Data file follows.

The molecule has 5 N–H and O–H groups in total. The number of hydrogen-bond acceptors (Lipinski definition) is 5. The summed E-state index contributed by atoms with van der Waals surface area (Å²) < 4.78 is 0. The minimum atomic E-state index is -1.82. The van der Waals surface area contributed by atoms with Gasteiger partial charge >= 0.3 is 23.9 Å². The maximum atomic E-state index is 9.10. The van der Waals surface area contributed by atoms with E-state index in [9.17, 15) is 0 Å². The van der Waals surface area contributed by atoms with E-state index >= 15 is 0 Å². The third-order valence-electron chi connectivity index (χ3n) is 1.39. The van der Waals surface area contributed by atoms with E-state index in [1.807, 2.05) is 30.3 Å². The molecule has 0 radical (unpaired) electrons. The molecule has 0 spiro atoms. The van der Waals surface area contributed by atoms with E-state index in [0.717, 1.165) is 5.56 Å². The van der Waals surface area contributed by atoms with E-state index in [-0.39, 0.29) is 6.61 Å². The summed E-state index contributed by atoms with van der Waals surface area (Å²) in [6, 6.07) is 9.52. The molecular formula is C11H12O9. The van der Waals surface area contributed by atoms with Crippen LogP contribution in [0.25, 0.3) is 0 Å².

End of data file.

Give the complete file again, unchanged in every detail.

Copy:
The molecule has 5 N–H and O–H groups in total. The number of hydrogen-bond acceptors (Lipinski definition) is 5. The summed E-state index contributed by atoms with van der Waals surface area (Å²) < 4.78 is 0. The minimum atomic E-state index is -1.82. The van der Waals surface area contributed by atoms with Gasteiger partial charge >= 0.3 is 23.9 Å². The maximum atomic E-state index is 9.10. The van der Waals surface area contributed by atoms with E-state index in [9.17, 15) is 0 Å². The van der Waals surface area contributed by atoms with E-state index >= 15 is 0 Å². The third-order valence-electron chi connectivity index (χ3n) is 1.39. The van der Waals surface area contributed by atoms with E-state index in [1.807, 2.05) is 30.3 Å². The molecule has 0 radical (unpaired) electrons. The molecule has 0 spiro atoms. The van der Waals surface area contributed by atoms with E-state index in [0.717, 1.165) is 5.56 Å². The van der Waals surface area contributed by atoms with E-state index in [-0.39, 0.29) is 6.61 Å². The summed E-state index contributed by atoms with van der Waals surface area (Å²) in [6, 6.07) is 9.52. The molecular formula is C11H12O9. The van der Waals surface area contributed by atoms with Crippen LogP contribution in [0.25, 0.3) is 0 Å².